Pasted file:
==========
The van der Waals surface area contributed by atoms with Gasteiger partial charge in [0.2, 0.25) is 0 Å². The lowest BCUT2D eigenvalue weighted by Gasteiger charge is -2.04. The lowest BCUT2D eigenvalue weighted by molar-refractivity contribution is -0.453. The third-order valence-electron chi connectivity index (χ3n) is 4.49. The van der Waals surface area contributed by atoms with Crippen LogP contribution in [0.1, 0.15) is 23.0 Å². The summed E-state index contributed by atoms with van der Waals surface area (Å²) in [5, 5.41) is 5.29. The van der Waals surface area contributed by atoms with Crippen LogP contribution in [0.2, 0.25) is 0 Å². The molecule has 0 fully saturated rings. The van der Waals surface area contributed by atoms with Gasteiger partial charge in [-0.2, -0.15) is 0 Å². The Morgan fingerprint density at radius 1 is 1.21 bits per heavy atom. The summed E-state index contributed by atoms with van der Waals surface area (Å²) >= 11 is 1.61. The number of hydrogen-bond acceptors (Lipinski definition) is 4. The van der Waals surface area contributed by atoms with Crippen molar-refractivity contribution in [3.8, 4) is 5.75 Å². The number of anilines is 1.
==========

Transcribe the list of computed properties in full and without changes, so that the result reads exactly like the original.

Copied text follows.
The van der Waals surface area contributed by atoms with Gasteiger partial charge in [0.2, 0.25) is 0 Å². The lowest BCUT2D eigenvalue weighted by Gasteiger charge is -2.04. The lowest BCUT2D eigenvalue weighted by molar-refractivity contribution is -0.453. The third-order valence-electron chi connectivity index (χ3n) is 4.49. The van der Waals surface area contributed by atoms with Crippen LogP contribution in [0.1, 0.15) is 23.0 Å². The summed E-state index contributed by atoms with van der Waals surface area (Å²) in [5, 5.41) is 5.29. The van der Waals surface area contributed by atoms with Crippen LogP contribution in [0.2, 0.25) is 0 Å². The molecule has 0 fully saturated rings. The van der Waals surface area contributed by atoms with Gasteiger partial charge in [-0.2, -0.15) is 0 Å². The Morgan fingerprint density at radius 1 is 1.21 bits per heavy atom. The summed E-state index contributed by atoms with van der Waals surface area (Å²) >= 11 is 1.61. The number of hydrogen-bond acceptors (Lipinski definition) is 4. The van der Waals surface area contributed by atoms with Crippen molar-refractivity contribution in [3.8, 4) is 5.75 Å². The number of anilines is 1.